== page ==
FILM REVIEW: SAFE HAVEN (12A)

Romantic dramas are a license to print money nowadays – but just because this comes from the man behind The Notebook, it doesn’t guarantee it’s any good.

I’ll admit to being a fan of the aforementioned film, but it did have a leading duo who could actually act – Safe Haven simply doesn’t.

Undoubtedly hunky Josh Duhamel and cute Julianne Hough make for pretty leads, but despite a late twist – that is either clever or utterly preposterous – this is slow, schmaltzy, tediously monotonous fare, that never really gets going.

When mysterious young girl Katie (Hough) ends up in the sleepy North Carolina abode of Southport to escape her abusive husband, she alienates herself on the outskirts of town to start a new life.

With only quite-annoying neighbour Jo (Cobie Smulders, SHIELD’s Agent Hill from Avengers Assemble) for company, she slowly lets her guard down and eventually befriends widower and local store-owner Alex (Duhamel), and his two (one cute, one irritating) children.


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But after being seemingly implicated in a homicide investigation that made her escape from Boston, a relentless police officer (David Lyons), will stop at nothing to trace his suspect – and turn her new world upside down.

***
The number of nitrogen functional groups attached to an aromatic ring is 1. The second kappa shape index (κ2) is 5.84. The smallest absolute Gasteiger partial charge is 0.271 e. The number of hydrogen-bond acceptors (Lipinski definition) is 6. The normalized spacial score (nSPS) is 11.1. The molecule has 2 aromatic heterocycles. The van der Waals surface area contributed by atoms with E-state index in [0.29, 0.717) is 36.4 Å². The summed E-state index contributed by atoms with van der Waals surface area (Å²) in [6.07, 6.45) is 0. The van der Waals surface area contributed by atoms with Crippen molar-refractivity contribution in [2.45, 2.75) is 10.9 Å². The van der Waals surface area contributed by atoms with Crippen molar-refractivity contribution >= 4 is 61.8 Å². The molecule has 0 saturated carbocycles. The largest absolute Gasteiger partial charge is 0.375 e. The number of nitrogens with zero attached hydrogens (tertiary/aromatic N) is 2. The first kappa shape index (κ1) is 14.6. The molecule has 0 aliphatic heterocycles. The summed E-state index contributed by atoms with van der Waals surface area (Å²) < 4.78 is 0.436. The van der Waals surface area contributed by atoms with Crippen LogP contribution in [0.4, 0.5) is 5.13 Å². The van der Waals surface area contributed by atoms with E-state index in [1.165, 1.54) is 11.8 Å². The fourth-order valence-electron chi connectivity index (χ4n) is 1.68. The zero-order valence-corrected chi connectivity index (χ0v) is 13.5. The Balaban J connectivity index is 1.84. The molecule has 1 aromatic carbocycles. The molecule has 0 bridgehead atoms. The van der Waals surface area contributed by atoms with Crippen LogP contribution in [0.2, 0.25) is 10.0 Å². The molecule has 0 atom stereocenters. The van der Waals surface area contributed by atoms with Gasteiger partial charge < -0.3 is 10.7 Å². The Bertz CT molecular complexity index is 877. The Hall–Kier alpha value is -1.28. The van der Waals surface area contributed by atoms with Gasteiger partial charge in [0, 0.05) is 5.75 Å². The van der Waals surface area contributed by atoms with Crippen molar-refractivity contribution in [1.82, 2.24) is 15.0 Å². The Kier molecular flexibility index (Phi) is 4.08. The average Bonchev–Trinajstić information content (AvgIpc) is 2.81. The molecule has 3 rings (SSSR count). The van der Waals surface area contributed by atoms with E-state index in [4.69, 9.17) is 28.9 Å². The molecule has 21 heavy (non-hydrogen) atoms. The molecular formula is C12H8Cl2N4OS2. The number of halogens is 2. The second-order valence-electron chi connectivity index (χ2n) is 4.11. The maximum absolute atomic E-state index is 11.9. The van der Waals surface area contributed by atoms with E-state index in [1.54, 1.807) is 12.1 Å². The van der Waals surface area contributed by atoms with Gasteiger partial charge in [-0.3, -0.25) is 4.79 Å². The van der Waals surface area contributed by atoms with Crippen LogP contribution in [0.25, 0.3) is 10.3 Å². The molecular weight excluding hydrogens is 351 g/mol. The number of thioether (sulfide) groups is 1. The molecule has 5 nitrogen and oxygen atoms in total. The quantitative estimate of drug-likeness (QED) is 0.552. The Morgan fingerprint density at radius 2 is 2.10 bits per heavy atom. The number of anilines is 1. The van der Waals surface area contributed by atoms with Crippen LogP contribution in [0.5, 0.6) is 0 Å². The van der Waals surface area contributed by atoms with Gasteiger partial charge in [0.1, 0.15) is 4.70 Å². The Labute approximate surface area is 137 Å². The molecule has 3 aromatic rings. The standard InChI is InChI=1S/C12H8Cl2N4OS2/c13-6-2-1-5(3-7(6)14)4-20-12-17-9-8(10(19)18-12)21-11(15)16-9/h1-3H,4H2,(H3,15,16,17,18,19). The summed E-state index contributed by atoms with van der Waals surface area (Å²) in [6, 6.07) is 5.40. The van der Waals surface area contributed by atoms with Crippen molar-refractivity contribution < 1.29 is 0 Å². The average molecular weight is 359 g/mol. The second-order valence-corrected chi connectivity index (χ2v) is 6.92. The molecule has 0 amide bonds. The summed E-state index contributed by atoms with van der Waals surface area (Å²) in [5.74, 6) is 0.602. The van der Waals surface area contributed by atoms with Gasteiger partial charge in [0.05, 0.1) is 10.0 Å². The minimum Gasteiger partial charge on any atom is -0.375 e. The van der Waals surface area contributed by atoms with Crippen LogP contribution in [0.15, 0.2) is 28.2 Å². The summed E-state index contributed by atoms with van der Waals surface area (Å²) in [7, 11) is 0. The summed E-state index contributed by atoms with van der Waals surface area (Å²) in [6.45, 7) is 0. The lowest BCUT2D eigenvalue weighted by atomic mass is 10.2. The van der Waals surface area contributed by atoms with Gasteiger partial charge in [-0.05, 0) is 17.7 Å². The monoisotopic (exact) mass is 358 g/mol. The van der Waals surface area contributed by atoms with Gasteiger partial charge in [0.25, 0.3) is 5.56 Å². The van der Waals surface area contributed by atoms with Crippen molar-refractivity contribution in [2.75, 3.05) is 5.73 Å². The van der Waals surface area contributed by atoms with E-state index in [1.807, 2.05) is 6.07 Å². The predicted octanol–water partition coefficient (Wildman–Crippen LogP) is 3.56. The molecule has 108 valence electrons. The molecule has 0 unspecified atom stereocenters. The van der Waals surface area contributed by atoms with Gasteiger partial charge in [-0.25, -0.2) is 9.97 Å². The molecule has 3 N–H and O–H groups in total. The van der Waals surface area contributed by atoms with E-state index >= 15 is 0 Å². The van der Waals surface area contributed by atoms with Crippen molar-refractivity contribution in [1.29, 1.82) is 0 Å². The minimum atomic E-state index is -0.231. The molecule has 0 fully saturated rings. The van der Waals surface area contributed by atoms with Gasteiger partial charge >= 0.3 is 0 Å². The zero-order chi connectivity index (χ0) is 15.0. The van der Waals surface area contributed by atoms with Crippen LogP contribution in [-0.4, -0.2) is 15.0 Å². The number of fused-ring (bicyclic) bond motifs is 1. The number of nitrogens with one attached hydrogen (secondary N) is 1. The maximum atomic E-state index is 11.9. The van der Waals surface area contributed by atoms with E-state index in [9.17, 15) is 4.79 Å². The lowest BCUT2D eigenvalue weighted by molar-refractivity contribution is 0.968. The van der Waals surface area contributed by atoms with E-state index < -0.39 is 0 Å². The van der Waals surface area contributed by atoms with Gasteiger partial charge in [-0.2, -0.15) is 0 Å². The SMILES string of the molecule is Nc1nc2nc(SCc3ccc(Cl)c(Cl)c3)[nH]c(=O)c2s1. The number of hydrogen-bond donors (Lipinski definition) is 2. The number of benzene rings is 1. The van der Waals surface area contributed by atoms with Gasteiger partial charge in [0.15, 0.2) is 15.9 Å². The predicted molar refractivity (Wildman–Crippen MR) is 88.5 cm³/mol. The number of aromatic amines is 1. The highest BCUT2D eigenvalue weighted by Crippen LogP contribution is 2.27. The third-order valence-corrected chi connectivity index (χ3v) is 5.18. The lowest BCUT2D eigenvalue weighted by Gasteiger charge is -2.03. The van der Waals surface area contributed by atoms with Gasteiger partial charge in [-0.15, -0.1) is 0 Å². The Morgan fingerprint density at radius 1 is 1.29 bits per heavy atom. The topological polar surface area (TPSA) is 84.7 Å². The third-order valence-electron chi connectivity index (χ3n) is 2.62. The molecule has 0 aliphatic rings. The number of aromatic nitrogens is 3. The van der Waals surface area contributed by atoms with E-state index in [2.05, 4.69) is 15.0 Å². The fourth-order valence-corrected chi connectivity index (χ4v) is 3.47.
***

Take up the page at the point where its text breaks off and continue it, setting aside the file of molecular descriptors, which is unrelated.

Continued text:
And no, this is not a remake of Julia Roberts’ Sleeping with the Enemy.

But sadly that was better, as this slowly plods, with stumbling romantic set-pieces and a predictable storyline that brings absolutely nothing new to the genre.

It’s also boringly padded-out with surprisingly plodding direction from experienced What’s Eating Gilbert Grape and Dear John helmer Lasse Hallstrom – and by the time the (maybe) shocking curveball takes place at the end, it doesn’t really resonate the way it should. Because by then, you don’t really care.

In fact, the movie that obviously should end quite sweetly – actually ends up a little creepy.

If you want a real good romance, watch author Nicholas Sparks’ far-better The Notebook again – it is a much safer bet than this soullessly cumbersome fare.

Gavin Miller

Cast: Julianne Hough, Josh Duhamel, David Lyons, Cobie Smulders, Mimi Kirkland, Noah Lomax, Irene Ziegler, Robin Mullins

Running Time: 1hr 55mins

Director: Lasse Hallstrom [youtube id=”mj6i_Z1Srsw” width=”600″ height=”350″]


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